Being you, being proud

When I was ten I was a quiet little lad. Never the one to lead, always standing back to let the others do that. I didn’t put my hand up, I didn’t go on the foreign exchange, that wasn’t for me, I didn’t take part in the high school play, even though I liked the idea of it. I liked some things others didn’t and what if I looked stupid or people laughed at me. No, I wasn’t that confident, I was always worried about what others would think. I wanted to fit in, to be like everyone else. I wanted to be part of the crowd, and I very much succeeded, I took the back seat, I was just there, invisible to most, under the radar,  just a face in the crowd. Never being laughed at, not being bullied, and never making a fool of myself. Always just there, there but invisible, never proud of who I was, never comfortable with me. Me, quiet, shy, but with an internal voice wanting to cry out.

That changed, it changed in a single moment, a spark of an opportunity, a moment of bravery. I was waiting in the foyer of the IT training centre I was about to start at. I sat with sweaty hands and the cold/warm tingle of nervousness. “Hi, I’m Carl, are you on the same training course of me?” I did it! I made the first move, I wasn’t the quiet one, I didn’t just sit back….and I like it. I only spent six weeks at that training centre before I got a work placement. I was the first to get one. But from that first moment, I was the loud one, the leader, the one who stood up in fount of everyone and talked, the one who everyone looked towards. The confident one, the one everyone wanted to be with, never afraid make a fool out myself and the leader of the crowd. I’d changed, I’d become who I wanted to be, that quite, shy little boy was gone and he was gone for good, left in the past with the other nobodies, the other invisibles, the ones who didn’t succeed.

This only continued, I became part of a huge friendship group, I was part of the in-crowd, I was never without someone, something to do, or some place to go. I met friends around the country, had crazy times. I had everything, I couldn’t be happier, couldn’t be more confident.

It wasn’t for a good few years after progressing at work, getting married and having children that I started to reflect. Something started to feel strange. That presentation at work needed preparation, being cool and just winging it didn’t work. On my own at that big conference with new people made me feel nervous, but that wasn’t me. I was an extravert, confident, part of the in-crowd, the leader. Why were these feelings coming back?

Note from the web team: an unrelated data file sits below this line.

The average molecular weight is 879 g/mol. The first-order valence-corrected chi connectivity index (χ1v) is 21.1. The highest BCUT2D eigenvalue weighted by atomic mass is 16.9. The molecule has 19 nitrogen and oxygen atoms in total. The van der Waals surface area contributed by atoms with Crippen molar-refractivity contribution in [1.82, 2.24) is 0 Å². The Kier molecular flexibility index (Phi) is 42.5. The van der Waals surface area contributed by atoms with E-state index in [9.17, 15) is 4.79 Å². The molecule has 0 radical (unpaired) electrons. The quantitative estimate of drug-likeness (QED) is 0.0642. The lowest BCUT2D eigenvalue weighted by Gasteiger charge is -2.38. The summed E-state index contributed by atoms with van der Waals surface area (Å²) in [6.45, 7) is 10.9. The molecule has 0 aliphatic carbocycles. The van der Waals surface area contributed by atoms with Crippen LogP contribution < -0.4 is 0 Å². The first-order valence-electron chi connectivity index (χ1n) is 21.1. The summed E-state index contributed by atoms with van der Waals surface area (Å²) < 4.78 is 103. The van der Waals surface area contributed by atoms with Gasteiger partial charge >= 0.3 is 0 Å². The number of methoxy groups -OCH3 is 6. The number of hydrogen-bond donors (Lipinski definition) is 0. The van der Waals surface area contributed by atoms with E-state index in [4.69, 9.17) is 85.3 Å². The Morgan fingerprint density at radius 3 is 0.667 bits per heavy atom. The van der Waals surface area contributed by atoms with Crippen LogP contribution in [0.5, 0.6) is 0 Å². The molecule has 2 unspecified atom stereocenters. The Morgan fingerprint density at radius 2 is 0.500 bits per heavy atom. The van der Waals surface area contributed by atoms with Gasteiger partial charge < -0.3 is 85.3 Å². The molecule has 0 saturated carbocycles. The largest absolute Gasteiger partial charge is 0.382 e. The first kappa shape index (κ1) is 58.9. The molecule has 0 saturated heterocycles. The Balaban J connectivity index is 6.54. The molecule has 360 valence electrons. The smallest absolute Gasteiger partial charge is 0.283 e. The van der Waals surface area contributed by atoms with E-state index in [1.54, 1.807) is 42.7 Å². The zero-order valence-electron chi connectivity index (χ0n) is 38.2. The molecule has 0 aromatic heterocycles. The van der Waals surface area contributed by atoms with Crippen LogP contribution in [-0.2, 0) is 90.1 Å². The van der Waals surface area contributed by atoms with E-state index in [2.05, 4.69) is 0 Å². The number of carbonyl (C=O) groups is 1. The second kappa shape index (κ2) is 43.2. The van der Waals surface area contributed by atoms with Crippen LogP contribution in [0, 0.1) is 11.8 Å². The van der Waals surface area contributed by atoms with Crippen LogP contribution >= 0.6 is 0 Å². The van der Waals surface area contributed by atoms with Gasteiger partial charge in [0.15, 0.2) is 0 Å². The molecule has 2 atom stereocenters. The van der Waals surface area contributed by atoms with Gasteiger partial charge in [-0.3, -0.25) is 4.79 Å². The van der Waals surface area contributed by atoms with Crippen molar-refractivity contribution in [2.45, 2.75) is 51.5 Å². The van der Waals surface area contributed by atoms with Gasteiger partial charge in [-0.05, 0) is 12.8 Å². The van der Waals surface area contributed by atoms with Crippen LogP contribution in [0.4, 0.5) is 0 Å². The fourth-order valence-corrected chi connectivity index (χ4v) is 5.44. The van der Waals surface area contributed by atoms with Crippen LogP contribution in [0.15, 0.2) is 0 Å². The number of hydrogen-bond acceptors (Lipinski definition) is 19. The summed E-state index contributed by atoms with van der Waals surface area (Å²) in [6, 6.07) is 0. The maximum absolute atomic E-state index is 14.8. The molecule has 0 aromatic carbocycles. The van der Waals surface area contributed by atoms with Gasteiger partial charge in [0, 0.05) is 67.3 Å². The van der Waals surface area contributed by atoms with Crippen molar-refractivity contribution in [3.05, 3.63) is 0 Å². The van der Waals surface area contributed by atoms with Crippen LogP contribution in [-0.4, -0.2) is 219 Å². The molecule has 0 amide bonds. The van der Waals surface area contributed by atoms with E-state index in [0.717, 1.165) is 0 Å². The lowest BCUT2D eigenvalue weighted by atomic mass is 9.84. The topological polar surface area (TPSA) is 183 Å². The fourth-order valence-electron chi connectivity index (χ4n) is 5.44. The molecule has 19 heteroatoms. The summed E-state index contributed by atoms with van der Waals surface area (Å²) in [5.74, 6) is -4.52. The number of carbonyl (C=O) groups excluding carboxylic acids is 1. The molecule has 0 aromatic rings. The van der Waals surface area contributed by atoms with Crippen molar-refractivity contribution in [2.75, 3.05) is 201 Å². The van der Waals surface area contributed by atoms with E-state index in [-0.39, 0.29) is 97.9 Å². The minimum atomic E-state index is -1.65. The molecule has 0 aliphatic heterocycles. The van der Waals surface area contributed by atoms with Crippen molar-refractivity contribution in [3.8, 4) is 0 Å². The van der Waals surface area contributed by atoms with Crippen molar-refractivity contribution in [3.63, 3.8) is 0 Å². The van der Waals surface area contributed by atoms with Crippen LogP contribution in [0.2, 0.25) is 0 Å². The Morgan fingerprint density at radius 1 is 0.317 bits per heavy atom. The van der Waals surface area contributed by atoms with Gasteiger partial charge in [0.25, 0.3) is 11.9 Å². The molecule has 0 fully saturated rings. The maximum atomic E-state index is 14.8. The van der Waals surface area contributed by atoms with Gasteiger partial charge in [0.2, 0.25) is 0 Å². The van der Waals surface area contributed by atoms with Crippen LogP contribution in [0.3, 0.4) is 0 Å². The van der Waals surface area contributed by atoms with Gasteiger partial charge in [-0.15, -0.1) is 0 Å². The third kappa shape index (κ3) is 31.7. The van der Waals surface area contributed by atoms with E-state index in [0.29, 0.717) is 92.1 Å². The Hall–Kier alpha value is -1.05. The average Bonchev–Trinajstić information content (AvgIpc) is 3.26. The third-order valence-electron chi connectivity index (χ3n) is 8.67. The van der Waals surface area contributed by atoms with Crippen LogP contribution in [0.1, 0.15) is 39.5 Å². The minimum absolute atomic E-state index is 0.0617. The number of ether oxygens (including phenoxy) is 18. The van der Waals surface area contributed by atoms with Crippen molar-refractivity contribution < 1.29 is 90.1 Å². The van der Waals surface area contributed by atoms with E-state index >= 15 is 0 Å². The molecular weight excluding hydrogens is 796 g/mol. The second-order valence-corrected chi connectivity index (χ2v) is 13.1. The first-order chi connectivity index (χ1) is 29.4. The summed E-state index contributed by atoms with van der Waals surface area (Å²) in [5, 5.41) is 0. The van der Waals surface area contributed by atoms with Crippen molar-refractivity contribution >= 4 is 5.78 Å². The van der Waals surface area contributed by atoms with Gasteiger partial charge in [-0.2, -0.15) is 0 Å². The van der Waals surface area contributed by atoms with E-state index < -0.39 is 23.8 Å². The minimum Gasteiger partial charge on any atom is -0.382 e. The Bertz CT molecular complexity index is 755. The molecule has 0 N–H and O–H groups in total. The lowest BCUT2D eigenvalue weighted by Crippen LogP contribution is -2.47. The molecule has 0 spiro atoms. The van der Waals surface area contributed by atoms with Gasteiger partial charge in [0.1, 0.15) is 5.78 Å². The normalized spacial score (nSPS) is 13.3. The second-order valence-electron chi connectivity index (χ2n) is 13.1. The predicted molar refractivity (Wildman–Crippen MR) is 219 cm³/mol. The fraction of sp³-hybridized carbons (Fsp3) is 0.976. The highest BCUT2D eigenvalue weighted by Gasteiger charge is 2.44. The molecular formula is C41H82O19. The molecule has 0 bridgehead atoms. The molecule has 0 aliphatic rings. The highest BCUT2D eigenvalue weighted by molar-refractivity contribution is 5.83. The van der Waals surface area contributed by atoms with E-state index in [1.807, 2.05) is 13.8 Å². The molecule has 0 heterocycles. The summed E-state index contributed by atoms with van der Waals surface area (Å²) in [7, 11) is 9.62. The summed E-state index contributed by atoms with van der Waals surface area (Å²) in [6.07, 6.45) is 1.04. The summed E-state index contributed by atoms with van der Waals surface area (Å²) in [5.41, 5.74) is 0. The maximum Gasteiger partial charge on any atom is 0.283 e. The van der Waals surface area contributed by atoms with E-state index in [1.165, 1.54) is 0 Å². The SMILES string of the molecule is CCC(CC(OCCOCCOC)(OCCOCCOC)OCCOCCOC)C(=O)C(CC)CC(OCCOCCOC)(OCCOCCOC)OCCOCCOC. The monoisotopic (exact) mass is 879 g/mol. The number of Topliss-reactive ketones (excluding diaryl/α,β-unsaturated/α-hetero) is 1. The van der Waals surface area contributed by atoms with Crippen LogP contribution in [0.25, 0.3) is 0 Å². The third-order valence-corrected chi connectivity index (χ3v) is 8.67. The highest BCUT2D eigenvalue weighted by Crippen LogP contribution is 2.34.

I looked towards my son, now ten. Today he graduated from primary school and I couldn’t be more proud. He is everything I was at that age, but at the same time everything I wanted to be, all at once. He likes some things others don’t, he’s a little quirky, he isn’t loud, he isn’t really part of the in-crowd, but he’s proud of it, so very proud, so very proud to be him. He exudes confidence, a confidence that I never had, he was a lead in the school play, he stood on a stage and read a poem he’d written, he plays his clarinet in a band, he’s a great swimmer, he speaks up and asked questions at school, he is on the radar. But on the radar for being him, not for being the norm. Most importantly he is comfortable and happy with himself. He doesn’t need to pretend, he doesn’t need to fit in, and he doesn’t want to. But because of that,  he does.

I’m almost 40 now, and sure that loudness is still there sometimes, that’s become part of me, I’m comfortable with that, it gets me through the nervousness, it helps me lead, its gets me up in front of people. But I’ve come to understand that there’s room for that little boy, he’s who I am too. You don’t need to be loud to be confident and I take energy from the nervousness, it makes me feel alive. There are times when I’m quite, times when I let others take the lead, times when going under the radar feels right. But now I’m comfortable with that, almost comfortable with who I am, almost comfortable with the silence. Almost comfortable being me.

Don’t forget who you were, be happy with who you are, and take inspiration from those you aspire to be.

Good luck in high school Ethan!


Library Staff Development – Why UX?

I delivered a short UX session to all library staff as part of our staff development fortnight,  here is what I said.  Thanks to Lisa Bolt, Customer Services Team Leader for guiding everyone through their cognitive map.

Thanks to Donna Lanclos (@DonnaLanclos) and Matthew Reidsma (@mreidsma) from who I took inspiration. 

Lisa and I represent Customer Services at this event and I’m here to talk about data this afternoon. Yes data, hands up who had a little part of then die inside when I said that. How many people have asked, why are we collecting this? What are we going to do with it? That’s fine, I’m with you there…kind of. We have a lot of data in the library, we know have between thirty five and thirty six thousand people come through our turnstiles each month during semester. We know how many books are taken out every week, month and year. We know how many people use our study rooms, we know how much money we take in fines and we know how many people visit our website. We have a lot of data! We like that sort of quantitative data, if feels comfortable, it feels credible, it’s tangible our line managers like numbers.

So what does all that data tell us? For me, not that that much, other than we are very busy. We have a lot of people coming through the library and using our services. Great! The trouble is we don’t have a clue what they do when they get in here. We certainly don’t have a clue how the library fits into their larger learning landscape. The library is a small (hopefully significant though) part of what is happening with one of our users/customers. (I really don’t mind which terminology is used) If we can understand how we impact on their lives and how their lives impact on our services it can only help to improve things, not just for the customer, but also for us.